Dr. Critter has local service teams right here in Winter Haven, FL to personally handle your wildlife problem.
We also offer humane removal of:
Your local Dr. Critter technician will resolve your animal problems humanely, using proven techniques that are safe for your family and pets. Our commitment to provide quality, affordable services makes us the best choice for homeowners, property managers, businesses, and governments.
You guys are the BEST! It's as simple as that. Our school is now bat-free and we couldn't be happier!
- Jennifer C., Largo, FL
Winter Haven is a city in Polk County, Florida, United States. The population was 33,874 at the 2010 census. According to the U.S. Census Bureau's 2015 estimates, the city had a population of 37,689, making it the second most populated city in Polk County. It is a principal city of the Lakeland-Winter Haven, Florida Metropolitan Statistical Area.
The Timucua and the Calusa were the earliest known inhabitants of the land that would become Winter Haven. Both of these groups were deeply impacted, by war and disease, from the Spanish conquest of Florida in the early 1500s. The Timucua were particularly affected by the expedition of Hernando de Soto. By the 19th century, both these groups no longer existed. During these expeditions, the Spanish explorers claimed the entire peninsula of Florida for the Spanish monarchy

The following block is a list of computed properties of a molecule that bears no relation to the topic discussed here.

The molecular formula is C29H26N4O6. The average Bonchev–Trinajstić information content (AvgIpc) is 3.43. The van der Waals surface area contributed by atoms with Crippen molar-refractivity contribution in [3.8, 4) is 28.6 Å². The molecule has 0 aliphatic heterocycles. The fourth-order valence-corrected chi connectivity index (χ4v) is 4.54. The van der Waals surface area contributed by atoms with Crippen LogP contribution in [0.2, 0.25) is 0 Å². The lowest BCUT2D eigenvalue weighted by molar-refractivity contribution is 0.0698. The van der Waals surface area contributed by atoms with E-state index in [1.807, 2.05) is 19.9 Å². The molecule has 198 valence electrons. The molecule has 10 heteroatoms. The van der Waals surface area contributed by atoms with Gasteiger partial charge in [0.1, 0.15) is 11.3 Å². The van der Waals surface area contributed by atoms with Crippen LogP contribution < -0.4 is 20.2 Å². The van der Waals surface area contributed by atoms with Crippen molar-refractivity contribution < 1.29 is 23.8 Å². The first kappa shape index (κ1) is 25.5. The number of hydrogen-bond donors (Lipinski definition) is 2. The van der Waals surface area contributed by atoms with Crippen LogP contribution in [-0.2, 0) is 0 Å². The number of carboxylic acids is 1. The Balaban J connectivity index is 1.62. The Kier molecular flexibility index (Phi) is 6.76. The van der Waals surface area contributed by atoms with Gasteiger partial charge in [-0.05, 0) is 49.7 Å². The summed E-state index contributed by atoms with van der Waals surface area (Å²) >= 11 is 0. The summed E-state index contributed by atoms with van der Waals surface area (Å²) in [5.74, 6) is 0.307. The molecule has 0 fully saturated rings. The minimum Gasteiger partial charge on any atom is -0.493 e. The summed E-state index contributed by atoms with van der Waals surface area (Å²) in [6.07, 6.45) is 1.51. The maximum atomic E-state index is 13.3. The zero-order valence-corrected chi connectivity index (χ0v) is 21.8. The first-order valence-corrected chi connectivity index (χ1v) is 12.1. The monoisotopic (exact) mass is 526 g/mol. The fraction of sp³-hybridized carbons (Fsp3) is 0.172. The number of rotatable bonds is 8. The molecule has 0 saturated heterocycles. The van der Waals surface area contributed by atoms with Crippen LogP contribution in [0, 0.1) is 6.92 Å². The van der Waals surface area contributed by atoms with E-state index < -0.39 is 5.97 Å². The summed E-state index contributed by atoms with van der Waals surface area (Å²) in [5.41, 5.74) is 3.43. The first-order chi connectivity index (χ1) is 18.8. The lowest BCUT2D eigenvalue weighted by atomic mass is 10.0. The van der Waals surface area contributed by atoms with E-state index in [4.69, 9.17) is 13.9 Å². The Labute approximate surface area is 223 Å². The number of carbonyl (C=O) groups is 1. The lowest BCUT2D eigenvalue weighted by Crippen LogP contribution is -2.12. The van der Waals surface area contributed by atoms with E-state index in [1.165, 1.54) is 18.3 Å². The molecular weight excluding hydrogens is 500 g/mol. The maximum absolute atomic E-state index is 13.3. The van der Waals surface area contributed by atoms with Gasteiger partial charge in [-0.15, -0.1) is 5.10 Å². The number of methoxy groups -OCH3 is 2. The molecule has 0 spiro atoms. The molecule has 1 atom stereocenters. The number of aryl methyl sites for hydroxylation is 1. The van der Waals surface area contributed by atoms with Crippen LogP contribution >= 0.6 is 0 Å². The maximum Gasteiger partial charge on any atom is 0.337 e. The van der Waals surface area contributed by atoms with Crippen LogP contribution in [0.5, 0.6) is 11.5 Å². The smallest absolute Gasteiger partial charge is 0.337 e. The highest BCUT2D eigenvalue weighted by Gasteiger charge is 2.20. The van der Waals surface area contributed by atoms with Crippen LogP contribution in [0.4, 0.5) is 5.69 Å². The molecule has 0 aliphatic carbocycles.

In the 19th century, the Creek and the Seminole were known to live and hunt in this area. During the Seminole Wars, the Seminole leader, Chipco, and his followers were known to live in the Winter Haven area. Several small skirmishes during the war were fought in and around Winter Haven.
In 1819, after the signing of the Adams-Ons Treaty, the United States gained control of Florida. The first American or European settlers in the area were encouraged to settle here by the Armed Occupation Act of 1842. This act was specifically created to increase the white population in the area as a way to weaken the Native Americans populations after the Second Seminole War. It created generous land grants and other incentives for settlers who were willing to defend themselves against the native populations, hence the name of the act.
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